Same spot, same crime

07-11-2018 11:28 AM

Rimon al-Rawy Nevine Gadallah

Coptic pilgrims are killed by Islamists in an atrocious shooting on the road to the desert monastery of St Samuel the Confessor

It was painfully déjà vu. It was Friday, weekend in Egypt, and Coptic pilgrims from Minya, some 250km south of Cairo, boarded a bus and microbus and headed to the Western Desert monastery of Anba Samueel al-Muetarrif, St Samuel the Confessor, to spend a day of spiritual retreat and, when that was over, have fun. At the same time, an extended Coptic family from the village of al-Kawamil in Sohag, a further 150km south, boarded a bus and set off to St Samuel’s to christen a baby.

The three vehicles converged on the monastery which lies in the desert west of Minya, some 220km southwest of Cairo. They spent the day there then, at around 2pm, boarded their buses for the trip home.


They had hardly driven a few kilometres when, from the nearby plateau, a four-wheel drive vehicle descended, stopped, and armed masked men in military uniform disembarked. The Sohag and Minya buses rushed away, but the Minya microbus was not so lucky. Before the driver could speed up, the masked men shot him dead. After that it was child’s play for them to kill the passengers. They shot seven dead, and injured 15, then fled to safety.

Daesh claims responsibility

The survivors were somehow able to get help from the monastery where they informed the police. The road to the monastery is out of reach of any communications network. The police and ambulance arrived; the injured were moved to hospital, with the more critical cases moved to military hospitals by order of President Abdel-Fattah al-Sisi.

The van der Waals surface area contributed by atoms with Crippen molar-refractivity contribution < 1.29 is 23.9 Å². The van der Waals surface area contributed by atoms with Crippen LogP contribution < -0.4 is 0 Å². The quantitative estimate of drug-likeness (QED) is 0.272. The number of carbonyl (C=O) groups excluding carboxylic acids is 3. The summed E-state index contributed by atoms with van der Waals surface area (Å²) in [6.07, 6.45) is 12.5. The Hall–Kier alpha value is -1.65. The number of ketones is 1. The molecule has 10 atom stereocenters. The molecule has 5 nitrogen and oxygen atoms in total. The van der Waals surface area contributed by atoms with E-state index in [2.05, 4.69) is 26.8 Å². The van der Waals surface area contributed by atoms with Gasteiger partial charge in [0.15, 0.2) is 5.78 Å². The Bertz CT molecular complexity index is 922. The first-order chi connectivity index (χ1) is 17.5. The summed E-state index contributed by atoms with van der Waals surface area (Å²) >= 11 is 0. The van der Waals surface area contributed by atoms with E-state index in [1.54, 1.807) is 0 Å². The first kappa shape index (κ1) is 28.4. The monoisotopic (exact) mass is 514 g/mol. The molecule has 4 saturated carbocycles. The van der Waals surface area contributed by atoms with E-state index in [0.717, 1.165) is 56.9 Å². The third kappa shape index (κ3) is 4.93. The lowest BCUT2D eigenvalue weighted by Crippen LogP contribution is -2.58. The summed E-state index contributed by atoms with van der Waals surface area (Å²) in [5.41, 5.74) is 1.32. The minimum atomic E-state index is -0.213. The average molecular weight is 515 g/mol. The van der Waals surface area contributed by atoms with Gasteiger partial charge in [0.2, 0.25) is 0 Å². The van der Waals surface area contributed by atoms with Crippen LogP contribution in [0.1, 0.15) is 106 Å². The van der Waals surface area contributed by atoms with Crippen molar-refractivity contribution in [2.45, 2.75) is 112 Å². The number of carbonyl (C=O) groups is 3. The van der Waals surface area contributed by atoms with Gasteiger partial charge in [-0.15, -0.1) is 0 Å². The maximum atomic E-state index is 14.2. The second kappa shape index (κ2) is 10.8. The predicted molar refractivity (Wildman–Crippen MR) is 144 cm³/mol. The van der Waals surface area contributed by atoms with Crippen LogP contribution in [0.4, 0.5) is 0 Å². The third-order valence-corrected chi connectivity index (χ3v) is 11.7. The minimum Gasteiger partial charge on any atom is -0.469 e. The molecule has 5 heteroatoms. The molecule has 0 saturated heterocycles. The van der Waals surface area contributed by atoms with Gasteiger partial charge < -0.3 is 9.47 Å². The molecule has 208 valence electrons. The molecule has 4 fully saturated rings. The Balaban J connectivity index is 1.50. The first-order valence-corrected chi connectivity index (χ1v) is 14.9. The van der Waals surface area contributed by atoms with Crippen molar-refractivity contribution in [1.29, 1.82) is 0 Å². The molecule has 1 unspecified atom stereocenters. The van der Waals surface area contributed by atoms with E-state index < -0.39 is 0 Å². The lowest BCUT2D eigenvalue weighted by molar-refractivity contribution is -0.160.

Daesh, also known as the Islamic State (IS), claimed responsibility for the attack, promising more to come.


The crime outraged Egyptians in general, and Copts in specific. What was especially galling was that a similar shooting had taken place little more that a year ago, on 29 May 2017, in the same spot, claiming 28 lives. Pilgrims to the monastery had been shot by Islamist militants in four-wheel drives, who barricade themselves in hideouts in the nearby desert caves. An ongoing war rages between them and the police but, seeing that they get their arms and provisions from Libya across a long, porous border, the battle appears to reach no end. Egypt’s western border with Libya extends along some 1000km.

A security source told the media that the road leading to the monastery had been closed since the May 2017 shooting. The road is difficult to secure, the security source said, owing to its location in a rugged desert spot where there are no communication facilities. Hence the police closure of the road. The buses carrying the pilgrims used a side road to reach the monastery, the security source said.

A survivor, however, claimed the buses had taken the main road and were stopped by the police checkpoint. When several buses arrived to visit the monastery, the survivor said, they were allowed in with police escort. Neither claims could be verified.


President Abdel-Fattah al-Sisi condemned the terror shooting and called Pope Tawadros for condolences. On his Twitter account, he mourned the dead, terming them martyrs, and wished the injured a speedy recovery. He promised retribution, writing that “we will go on fighting black terror; the culprits will be found and brought to justice. Such attacks shall not break the will of our nation to survive and rebuild.”